I think we all like to “vent”, but I’m becoming more convinced doing so only hurts us over the long-term. We find like-minded people via Facebook groups, support groups, etc; and share how hard our life is. Those around us commiserate, reinforcing our beliefs and adding their own tales of woe. How is this helping anyone? Speaking for myself, all this had done in the past is push me deeper into a hole of self-pity and anger.
I don’t want to take anything away from the struggles parents of children with disabilities face – single or otherwise; I’ve been a single dad now for (7) years, in the first years after my wife died I was in a very dark place and I’m grateful to those who knew me then and are still talking to me. And for those who aren’t, I can’t blame them – looking back I don’t think I would’ve stayed around me.
But I wasn’t helping myself. By focusing on how bad things were I was much more attune to anything and everything else that went wrong; it didn’t feel like there was anything positive in my life. Over the years I’ve learned I will find what I look for – if I focus on how bad things are then more often than not when something happens it will reinforce this belief. Flat tire – there’s more money out of my account and lost work (cue “why is life so hard?).
Life just is – stuff happens to everyone, not just those of us who have children with disabilities. What I attempt to do now is find the silver lining, and yes, I believe there is one in every situation. Even what happened with my wife, I’m thankful she was in a coma – because I believe it would’ve been much worse had she been conscious and aware of what was happening. I shudder to imagine the pain she would’ve been experiencing.
Parents, maybe especially moms because they are more commonly the primary caregivers, experience sadness and a feeling of hopelessness (at least I have). But having these feelings reinforced and almost encouraged (or so it seems to me) just cannot be healthy. I don’t understand how this is helping anyone.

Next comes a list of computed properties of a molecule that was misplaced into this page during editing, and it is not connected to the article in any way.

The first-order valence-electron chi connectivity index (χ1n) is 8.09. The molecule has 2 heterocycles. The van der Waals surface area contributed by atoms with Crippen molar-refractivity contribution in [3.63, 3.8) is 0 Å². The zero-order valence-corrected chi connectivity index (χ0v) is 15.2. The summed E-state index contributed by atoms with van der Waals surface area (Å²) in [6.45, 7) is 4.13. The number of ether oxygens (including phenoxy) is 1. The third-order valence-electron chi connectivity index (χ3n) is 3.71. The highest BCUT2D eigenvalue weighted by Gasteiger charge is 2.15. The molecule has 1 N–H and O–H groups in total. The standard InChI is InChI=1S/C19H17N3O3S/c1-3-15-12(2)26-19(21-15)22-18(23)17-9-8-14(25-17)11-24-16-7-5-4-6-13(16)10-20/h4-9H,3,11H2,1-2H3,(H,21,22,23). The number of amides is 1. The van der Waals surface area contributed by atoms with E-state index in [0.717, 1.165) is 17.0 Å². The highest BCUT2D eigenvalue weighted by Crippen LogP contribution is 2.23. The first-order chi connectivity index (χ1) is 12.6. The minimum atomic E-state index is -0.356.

Instead, I would like to challenge all of us to focus on the positives, and I don’t mean to imply the positive will be rainbows and unicorns. The positive could still suck, but it has always served as a beacon towards something better for me. Diagnoses give a name to a problem, and it now becomes something to “fight”. That flat tire – imagine if you’d had a blowout on the highway.
Try to be more thankful for what you DO have in your life, rather than regret what you’re missing. At first it’s going to be difficult, especially if you’ve surrounded yourself with people who also focus on the negative and like to “vent”. You may find yourself getting shutdown when you share your new perspective – if this happens look for new people/groups to associate with.
Test it out for at least a month, it’s going to take some time to change the habit. For me, it’s taken years – and I still slip. I’ve learned I need to be around people who take ownership of their lives, don’t make excuses. These are, in my experience, the same people who will accept that not everything in life is going to be awesome – there are going to be lows; but we don’t have to wallow in them. They are there for me when I feel sorry for myself, reminding me of all the wonderful things I have; and I do my best to do the same for them.